I suggest my patients for transfer when they no longer belong in the unit. This is not because I want an admit, but because throughput is important so people do not die waiting for a bed. I transfer my patients when a bed is available for the same reason. I call the ER or OR or cath lab for report when I am ready for the same reason. It is not because I am itching for that trainwreck of an admit. If I am having an easy shift I will allow myself that. I will take care of my patients and leave on time contentedly knowing my patients were cared for, they got the appropriate medications, physicians were made aware of important issues, my charting is done and I didn't forget anything. Anything extra I do only when I am told, it is required and/or there is additional pay involved.
There is nothing wrong with that.
Come to California. Lots of places hiring
Been there. I didnt get a chance to run.
Very true. An incompetent creepster manager will favor people who resemble himself -
the incompetent nurses who are adept at
lying,covering up problems, faking data and pretending that everything's rosy.
The worst of the worst are then made charge and given control of scheduling. This blind leading
the blind is found in level nothing community hospitals.
Experienced staff witness the negligence and say whiskey-tango-foxtrot. Their credentials
and experience are belittled from the start.
Upper management will back their weak little protege because this unethical behavior serves
Competent staff who identify serious practice
problems are labeled a problem.
If you encounter this in your professional life, I have one word for you. Run.
Gotta keep grandma alive so those social security checks don't stop. In my area we also get a lot of IHSS "caregivers" who have never worked a day in their lives, and get paid to mooch off grandma in addition to their own welfare cheques. They never, ever allow natural death, even when grandma (or worse-their own kids)is in a permanent vegetative state.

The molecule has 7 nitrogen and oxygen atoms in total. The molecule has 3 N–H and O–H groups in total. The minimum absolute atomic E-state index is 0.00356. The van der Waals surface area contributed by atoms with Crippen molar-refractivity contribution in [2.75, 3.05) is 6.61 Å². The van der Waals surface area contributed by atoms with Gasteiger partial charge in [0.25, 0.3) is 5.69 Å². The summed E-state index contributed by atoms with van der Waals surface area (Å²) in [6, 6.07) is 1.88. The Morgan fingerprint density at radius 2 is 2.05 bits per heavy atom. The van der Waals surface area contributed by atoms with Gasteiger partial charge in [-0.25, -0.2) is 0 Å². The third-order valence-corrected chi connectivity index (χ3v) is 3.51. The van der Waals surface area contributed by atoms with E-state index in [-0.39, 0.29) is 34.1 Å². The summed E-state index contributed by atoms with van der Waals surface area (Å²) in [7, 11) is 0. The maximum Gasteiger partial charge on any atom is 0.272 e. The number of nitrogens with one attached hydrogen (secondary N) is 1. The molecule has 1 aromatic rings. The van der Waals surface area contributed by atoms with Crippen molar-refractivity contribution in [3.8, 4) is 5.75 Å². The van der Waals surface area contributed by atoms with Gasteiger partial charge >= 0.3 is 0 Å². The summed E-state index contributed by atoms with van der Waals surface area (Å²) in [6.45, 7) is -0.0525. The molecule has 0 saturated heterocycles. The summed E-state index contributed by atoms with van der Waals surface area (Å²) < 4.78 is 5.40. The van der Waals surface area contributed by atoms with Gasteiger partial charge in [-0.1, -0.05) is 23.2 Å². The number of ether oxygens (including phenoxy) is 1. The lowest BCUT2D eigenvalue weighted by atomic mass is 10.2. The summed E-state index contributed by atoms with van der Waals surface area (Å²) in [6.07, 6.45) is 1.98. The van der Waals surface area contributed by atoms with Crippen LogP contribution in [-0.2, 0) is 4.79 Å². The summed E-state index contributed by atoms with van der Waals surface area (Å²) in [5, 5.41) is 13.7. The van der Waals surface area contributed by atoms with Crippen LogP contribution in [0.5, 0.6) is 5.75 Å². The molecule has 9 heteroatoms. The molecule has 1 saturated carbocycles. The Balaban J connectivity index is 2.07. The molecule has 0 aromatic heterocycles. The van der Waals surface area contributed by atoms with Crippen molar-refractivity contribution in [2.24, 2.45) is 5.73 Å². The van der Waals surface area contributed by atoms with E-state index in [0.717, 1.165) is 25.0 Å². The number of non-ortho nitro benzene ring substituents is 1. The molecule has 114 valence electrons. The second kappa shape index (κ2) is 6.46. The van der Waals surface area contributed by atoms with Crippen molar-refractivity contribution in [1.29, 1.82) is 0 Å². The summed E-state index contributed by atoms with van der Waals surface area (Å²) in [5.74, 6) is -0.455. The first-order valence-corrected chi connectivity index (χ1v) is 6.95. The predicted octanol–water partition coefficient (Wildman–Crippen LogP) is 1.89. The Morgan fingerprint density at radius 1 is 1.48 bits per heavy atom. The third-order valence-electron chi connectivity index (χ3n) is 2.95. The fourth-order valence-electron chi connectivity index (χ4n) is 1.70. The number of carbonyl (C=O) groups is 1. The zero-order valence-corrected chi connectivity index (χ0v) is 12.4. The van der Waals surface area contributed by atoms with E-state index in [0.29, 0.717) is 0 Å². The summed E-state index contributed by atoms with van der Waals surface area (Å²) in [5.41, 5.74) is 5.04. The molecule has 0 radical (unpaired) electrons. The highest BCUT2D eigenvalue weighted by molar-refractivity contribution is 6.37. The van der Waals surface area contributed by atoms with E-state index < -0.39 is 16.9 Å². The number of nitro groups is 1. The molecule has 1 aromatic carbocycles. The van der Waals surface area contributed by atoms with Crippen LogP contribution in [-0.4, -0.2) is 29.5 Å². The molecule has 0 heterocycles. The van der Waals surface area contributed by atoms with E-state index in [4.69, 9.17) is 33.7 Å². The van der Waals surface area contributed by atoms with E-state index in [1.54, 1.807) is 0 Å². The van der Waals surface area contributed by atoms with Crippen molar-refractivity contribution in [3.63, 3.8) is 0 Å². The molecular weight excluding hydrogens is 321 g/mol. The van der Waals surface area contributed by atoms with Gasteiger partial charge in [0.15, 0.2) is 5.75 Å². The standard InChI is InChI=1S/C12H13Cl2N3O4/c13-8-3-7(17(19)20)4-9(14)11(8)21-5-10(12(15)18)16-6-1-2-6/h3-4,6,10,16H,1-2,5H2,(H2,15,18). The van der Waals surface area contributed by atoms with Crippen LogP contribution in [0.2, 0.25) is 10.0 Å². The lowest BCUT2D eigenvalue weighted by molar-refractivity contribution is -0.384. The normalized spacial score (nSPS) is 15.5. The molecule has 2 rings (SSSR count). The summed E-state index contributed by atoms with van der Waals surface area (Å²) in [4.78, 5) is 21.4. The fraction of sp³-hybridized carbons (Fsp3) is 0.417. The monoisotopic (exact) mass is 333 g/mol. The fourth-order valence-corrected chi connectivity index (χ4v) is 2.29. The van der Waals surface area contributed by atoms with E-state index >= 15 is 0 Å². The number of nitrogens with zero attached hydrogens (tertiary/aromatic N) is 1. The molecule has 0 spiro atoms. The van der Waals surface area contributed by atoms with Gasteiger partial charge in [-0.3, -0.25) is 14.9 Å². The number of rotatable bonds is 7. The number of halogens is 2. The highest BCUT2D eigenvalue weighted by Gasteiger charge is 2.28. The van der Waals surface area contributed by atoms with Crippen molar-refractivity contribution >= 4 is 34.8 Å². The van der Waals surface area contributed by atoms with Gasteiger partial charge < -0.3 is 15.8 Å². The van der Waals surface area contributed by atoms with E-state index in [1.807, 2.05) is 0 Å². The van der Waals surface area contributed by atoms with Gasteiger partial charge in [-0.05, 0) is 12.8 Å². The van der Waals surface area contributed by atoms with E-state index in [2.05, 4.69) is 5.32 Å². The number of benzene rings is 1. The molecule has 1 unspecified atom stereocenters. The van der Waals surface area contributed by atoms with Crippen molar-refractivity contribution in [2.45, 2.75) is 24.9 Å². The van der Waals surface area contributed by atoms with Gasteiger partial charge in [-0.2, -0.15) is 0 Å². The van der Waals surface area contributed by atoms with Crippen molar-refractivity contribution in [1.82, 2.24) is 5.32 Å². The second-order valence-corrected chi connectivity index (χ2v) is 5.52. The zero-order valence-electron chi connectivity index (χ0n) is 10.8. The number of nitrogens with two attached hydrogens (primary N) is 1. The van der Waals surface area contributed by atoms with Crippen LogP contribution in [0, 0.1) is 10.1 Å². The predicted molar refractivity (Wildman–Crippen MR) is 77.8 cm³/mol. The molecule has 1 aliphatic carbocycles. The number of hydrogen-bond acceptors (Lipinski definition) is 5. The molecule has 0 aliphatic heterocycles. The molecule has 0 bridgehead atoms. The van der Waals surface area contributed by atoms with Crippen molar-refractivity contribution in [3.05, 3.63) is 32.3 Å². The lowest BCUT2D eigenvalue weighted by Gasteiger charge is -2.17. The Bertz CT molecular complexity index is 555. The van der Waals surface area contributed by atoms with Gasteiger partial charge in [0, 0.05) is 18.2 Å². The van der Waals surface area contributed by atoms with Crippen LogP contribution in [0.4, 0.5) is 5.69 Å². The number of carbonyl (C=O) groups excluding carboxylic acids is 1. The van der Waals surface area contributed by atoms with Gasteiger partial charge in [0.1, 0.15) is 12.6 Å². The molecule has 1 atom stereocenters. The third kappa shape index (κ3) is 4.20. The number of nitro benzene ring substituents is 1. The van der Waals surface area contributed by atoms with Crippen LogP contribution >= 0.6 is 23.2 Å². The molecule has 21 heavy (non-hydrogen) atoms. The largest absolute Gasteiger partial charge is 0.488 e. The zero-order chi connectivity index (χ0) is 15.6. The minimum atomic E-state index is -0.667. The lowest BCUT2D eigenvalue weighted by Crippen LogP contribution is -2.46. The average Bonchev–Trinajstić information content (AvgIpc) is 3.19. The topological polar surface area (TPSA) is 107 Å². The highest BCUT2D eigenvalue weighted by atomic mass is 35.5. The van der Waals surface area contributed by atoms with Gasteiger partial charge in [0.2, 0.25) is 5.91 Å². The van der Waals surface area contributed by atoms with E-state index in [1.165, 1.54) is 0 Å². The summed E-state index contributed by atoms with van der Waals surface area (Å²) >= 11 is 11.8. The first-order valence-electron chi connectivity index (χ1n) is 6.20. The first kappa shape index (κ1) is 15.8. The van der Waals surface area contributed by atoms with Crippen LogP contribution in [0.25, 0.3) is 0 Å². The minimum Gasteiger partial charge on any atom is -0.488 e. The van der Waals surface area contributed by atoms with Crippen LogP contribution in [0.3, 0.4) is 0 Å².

I didn't call security on the husband that time - in hindsight, I wish I had. She had been my patient earlier in the week but wasn't my patient that night, but I should have stood up for her anyway.
I can tell you exactly how we're intubating people with DNI orders. Family calls EMS about unresponsive patient. EMS gets there, notes patient is obtunded and not protecting his/her airway. Family plays dumb about living wills/DNI/whatever, asks EMS to help the patient now because they want Daddy to live, and EMS intubates. Everyone gets to the hospital, RN is doing admission history and asks if patient has any sort of living will/portable DNR/HCPOA forms... and someone finally says "He has some sort of papers, we'll see if we can find them" as vaguely as is humanly possible. The papers finally get there, conveniently on the day we are planning to extubate Daddy anyway - and they are DNR/DNI papers, of course. If EMS can't ask the patient, we're relying on the families to be honest - and some of them just aren't.
You do realize that 87 is a perfectly acceptable age to die right?
People aren't supposed to live forever.
Well, we eventually let the patient go. As everyone pointed out, they have the right to do so.
I just felt like this pt really didn't understand what exactly is going on.
My force comment was a related to a psych patient who was on a hold and transferred out to another facility.
I say didn't quite understand because this pt (87 years of age) was of Korean ethnicity. Especially the older generation, They have a tendency to believe they are fine if they "feel" fine, such as not showing any s/s of sickness. I know this because I had a similarly aged patient few months back who came in with severe sepsis. Rectal temp of 104.7. Korean speaking only. Refused treatment because he said "I'm fine, I feel good, I go home." BP started at 150s/80s, and after couple hours he suddenly started dropping to 100s/60s, then minutes into 80s/40s. We got a translator to explain to him and still refused treatment. After few more times of getting to convince him, he eventually agreed when he stated "feel weak, tired". We threw a central line in him, and upon closer inspection, he's actually had multiple central lines inserted, started pressors.
We did not force him, he just didn't understand or was in denial until he actually started seeing/ feeling s/s of it himself.
Back to brain bleed pt,
I guess I just felt like he didn't really understand the full extent of what was really happening.
Or maybe I just don't understand why he refused...
Maybe another question is what you would have done in this situation? Would you have liked for this pt to stay in the ER even though can't treat? Any other possibilities?
I'm just trying to have a discussion.
(I don't know much about the pt, all I know was he was Korean speaking only, 87 years old, came to er for fall and laceration to back of head.)
Ain't the Way to Die
I know a pretty decent agency in California if you want to pm me
Do something about it